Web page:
Romans 12 gives us a picture of practical Christianity...specifically the marks of a true Christian. We are given instruction on proper interaction with others, reflecting a radical new mindset and lifestyle in comparison to the lost world. In verse 14, Paul begins to instruct us on a new perspective regarding people who are "unlovable", people who, in our flesh, we do not naturally love. But now, with the Spirit indwelling us, we are to begin living contrary to our previous natural tendencies. Those who gives us problems, those who "persecute" us are to be given the exact opposite treatment from us. We are to esteem them, rather than curse them. We are to resist the urge to destroy them with our words in the eyes of others. Our response should never be to seek to "even the score" with someone else. Paul says we are to live peaceably with all, and as much as possible, we are to serve all people in love without partiality, the most difficult being our enemies. This is not easy. This contradicts what I, in my flesh, want to do. But this teaching cannot be applied unless the beginning of the chapter is first applied. My mind must first be renewed. I must fight the desire to be conformed to this world...conformity to this world results in seeking revenge against my enemies. I must battle the world's methods of shaping my mind and instead allow God's Word to shape the way I think, feel and act. As this happens, my response to mistreatment will gradually align with God's will for my life. I will begin to feed my enemies when they are hungry, I will begin to provide them drink as I see them thirsty...the implication being I will begin to meet their needs when I see them, as opposed to feeling vindicated when they are in need. And the most radical aspect of this teaching? By doing this, I actually accomplish what I wanted to accomplish all along. When someone wrongs me, my desire is for that not to happen again, right? And so my response is to pay them back, a.k.a. punish them for their wrong doing towards me. But the result of that action is the beginning of a back and forth war of trading blows with each other, the opposite of what I wanted to do (make them stop) and the opposite of what the Bible tells me to do (live peaceably with all men). Scripture overs a better solution. It says that by serving your enemies in love you will "heap burning coals on his head." For years I mistakenly interpreted this to mean that by doing good to my enemy I would be able to make him angry, and in some way "get revenge" without actually "attacking" him. But this concept of heaping coals has nothing to do with making your enemy angry at you. This is a reference to an ancient Egyptian custom, whereby someone would carry a pan of burning coals on his head to represent the pain, shame, guilt and remorse he felt for his actions. Do you see what this means? By serving my enemy in love, seeking to meet his needs despite his sinful action towards me, the result will be remorse and repentance by my enemy towards me. Whatever harmful action he had done towards me will now stop (what I want) and the result is a peaceful relationship between me and that person (what God wants and what ultimately I am learning to want). May God continue to transform me so that I can serve my enemies in love and help lead them to repentance for their sinful actions against me and others.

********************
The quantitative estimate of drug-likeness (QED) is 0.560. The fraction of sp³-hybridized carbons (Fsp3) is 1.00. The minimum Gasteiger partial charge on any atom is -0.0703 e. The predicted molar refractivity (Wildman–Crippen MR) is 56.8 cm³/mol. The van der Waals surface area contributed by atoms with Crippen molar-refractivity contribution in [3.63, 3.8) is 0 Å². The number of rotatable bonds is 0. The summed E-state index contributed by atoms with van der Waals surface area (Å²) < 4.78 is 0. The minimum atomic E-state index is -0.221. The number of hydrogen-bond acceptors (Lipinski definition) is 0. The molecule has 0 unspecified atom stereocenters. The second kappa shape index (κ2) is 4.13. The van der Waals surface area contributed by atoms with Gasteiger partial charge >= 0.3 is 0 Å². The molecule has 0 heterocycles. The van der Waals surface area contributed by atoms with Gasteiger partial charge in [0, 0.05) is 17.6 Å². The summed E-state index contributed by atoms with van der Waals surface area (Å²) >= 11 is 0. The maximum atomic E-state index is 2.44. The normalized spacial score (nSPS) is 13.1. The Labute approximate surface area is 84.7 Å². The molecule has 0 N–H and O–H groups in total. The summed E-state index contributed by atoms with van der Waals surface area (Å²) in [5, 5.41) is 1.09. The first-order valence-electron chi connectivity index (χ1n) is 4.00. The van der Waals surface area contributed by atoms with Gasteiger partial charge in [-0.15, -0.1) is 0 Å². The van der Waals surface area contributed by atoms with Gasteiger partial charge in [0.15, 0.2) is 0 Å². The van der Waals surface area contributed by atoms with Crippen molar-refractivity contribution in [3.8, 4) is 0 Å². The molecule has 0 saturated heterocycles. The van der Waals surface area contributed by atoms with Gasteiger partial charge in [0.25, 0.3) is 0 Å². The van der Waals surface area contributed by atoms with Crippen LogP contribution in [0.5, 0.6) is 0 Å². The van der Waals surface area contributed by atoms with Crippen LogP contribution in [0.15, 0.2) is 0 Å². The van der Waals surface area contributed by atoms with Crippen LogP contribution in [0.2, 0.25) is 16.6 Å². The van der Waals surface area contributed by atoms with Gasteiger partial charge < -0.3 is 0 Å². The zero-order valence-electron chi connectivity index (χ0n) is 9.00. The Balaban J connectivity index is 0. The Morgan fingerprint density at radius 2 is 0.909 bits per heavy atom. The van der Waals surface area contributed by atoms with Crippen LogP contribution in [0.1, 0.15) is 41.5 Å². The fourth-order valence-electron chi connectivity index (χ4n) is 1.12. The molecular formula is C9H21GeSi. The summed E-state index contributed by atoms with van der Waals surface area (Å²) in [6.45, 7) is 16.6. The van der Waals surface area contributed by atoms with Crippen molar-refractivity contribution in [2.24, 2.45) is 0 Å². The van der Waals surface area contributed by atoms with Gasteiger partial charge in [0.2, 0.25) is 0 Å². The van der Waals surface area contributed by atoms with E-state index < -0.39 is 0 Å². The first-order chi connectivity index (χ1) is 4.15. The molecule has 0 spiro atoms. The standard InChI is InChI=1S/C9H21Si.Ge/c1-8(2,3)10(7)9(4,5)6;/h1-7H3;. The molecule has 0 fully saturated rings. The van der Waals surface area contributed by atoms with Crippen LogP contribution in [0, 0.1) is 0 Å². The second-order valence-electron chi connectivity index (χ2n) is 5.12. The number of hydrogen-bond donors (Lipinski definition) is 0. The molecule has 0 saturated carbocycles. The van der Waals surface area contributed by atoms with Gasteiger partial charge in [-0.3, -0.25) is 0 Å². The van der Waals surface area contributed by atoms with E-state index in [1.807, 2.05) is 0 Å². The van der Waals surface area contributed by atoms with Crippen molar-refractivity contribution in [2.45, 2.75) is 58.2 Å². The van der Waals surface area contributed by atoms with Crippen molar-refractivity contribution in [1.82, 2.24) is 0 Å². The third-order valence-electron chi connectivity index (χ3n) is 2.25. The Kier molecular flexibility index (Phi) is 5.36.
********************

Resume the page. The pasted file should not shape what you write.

Tuesday, August 5, 2008